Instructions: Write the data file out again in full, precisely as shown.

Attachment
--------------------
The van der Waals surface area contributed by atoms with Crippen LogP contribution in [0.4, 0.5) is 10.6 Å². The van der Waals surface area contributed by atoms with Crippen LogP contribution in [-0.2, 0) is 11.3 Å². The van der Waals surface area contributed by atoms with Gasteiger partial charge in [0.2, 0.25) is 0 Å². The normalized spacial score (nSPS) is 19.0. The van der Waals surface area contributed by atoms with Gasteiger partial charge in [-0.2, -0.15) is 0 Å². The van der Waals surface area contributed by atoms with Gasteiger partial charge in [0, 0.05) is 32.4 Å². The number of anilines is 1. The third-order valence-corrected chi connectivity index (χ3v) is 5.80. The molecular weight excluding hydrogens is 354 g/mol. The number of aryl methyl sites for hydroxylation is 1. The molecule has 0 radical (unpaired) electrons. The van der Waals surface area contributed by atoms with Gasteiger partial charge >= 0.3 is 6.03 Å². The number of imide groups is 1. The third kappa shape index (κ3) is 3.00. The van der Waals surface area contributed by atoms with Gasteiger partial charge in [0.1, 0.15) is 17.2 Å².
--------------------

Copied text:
The van der Waals surface area contributed by atoms with Crippen LogP contribution in [0.4, 0.5) is 10.6 Å². The van der Waals surface area contributed by atoms with Crippen LogP contribution in [-0.2, 0) is 11.3 Å². The van der Waals surface area contributed by atoms with Gasteiger partial charge in [0.2, 0.25) is 0 Å². The normalized spacial score (nSPS) is 19.0. The van der Waals surface area contributed by atoms with Gasteiger partial charge in [-0.2, -0.15) is 0 Å². The van der Waals surface area contributed by atoms with Gasteiger partial charge in [0, 0.05) is 32.4 Å². The number of anilines is 1. The third-order valence-corrected chi connectivity index (χ3v) is 5.80. The molecular weight excluding hydrogens is 354 g/mol. The number of aryl methyl sites for hydroxylation is 1. The molecule has 0 radical (unpaired) electrons. The van der Waals surface area contributed by atoms with Gasteiger partial charge >= 0.3 is 6.03 Å². The number of imide groups is 1. The third kappa shape index (κ3) is 3.00. The van der Waals surface area contributed by atoms with Gasteiger partial charge in [0.1, 0.15) is 17.2 Å².